Monday, January 19, 2009
Woman in the Dunes (Suna no onna) A Film by Hiroshi Teshigahara (1964)
The running collaboration between novelist Kôbô Abe and artist/filmmaker Hiroshi Teshigahara may have been forgotten for years, but Criterion's wonderful box-set release of the three films suggests a fusion as mysterious and fruitful as that of Bela Tarr and Laszlo Krasnahorkai. Listed as Tarkovsky's tenth favorite film, Woman in the Dunes is a bristling psycho-sexual allegory that holds up extremely well today, and almost seems to predate some of the erotic, surreal worlds of David Lynch. The film showcases Teshigahara's fine arts background as he stunningly adds aesthetic and philosophical heft to a rather simplistic narrative taking place entirely within a small village in the desert.
An entomologist - in hopes of getting his name in an encyclopedia for some canonical finding - scrounges the desert by the sea in the opening frames, digging for insects. These scenes establish some of the thematic groundwork for the film: the protagonist recites in narration a musing on man's formalized place in society (with cards, ID's, etc.) and is seen decked out with carrying bags and devices, revealing him as a logical thinker, contrary to the naturalists living in the desert village; the camera also gets right up in the environment's grill multiple times, the micro close-ups of both sand grains and insects foreshadowing the similar shots of dirtied human skin to come, which seem an attempt to make union of landscape and subject. The entomologist misses his bus back to Tokyo (which is familiarized in the audio accompanying the opening credits) and is sent by some villagers to a widow's cabin in a pit of sand to stay a night. However, he finds in the morning that the rope ladder used to descend into the pit was removed, and that he is only a prisoner abducted to assist the woman's daily labor. The woman lives under less than ideal situations, forced into accepting her harsh situation of shoveling sand to avoid burial and to help the villagers who sell her salty sand illegally to city workers. The entomologist finds his abduction was no first for the village, as it is a necessary means of survival.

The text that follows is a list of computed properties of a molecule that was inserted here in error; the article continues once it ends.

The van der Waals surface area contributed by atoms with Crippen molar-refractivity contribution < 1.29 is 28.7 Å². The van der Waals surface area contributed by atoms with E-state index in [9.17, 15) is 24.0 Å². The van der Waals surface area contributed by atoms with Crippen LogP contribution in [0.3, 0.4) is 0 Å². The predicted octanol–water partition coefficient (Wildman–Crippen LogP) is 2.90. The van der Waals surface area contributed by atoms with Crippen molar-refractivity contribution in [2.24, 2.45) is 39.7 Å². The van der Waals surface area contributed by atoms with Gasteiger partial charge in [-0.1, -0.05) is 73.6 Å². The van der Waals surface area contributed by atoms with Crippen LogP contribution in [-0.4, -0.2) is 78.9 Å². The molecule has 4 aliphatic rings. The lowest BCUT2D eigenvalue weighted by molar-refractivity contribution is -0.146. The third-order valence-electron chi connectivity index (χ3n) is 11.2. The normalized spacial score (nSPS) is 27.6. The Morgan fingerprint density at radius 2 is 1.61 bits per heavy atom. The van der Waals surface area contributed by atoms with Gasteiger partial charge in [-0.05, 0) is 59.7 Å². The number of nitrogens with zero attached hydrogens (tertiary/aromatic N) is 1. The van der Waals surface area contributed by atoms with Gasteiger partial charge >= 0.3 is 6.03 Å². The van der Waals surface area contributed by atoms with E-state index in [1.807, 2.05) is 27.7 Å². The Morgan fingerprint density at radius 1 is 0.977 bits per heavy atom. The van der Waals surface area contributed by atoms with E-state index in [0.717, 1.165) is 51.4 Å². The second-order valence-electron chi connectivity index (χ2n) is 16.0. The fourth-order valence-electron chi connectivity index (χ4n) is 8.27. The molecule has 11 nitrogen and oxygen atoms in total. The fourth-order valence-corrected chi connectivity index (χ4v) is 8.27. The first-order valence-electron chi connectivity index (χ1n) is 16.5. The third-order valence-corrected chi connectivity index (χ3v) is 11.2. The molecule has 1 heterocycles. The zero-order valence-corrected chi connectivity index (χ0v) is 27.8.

Woman in the Dunes is about how the entomologist's identity - at first plagued by disbelief and anger - transforms into that of the woman he eventually comes to terms with. He realizes that he must accept his gloomy fate and find communion in a simple discovery. Teshigahara is masterful in his development of the two main characters and in his knack for reflecting their conundrums through the ever-changing atmosphere. Multiple times he uses shots of the shifting sands to signal horrific, phallic, or existential meanings. Although the film is set up like a bizarre thriller (serviced supremely by Tôru Takemitsu's chilling score marked by orchestral thumps and shrieks), it focuses more heavily on the characters than it does on the potentially spooky situation. Rather than being impermanently shocking, surreal sequences - such as when the sand pit is converted to a stage as the masked townspeople bang drums as in an ancient ritual and egg on a sexual moment between the entomologist and the widow - resonate with haunting multivalence, assuring Woman in the Dunes' place as an essential art-house puzzle.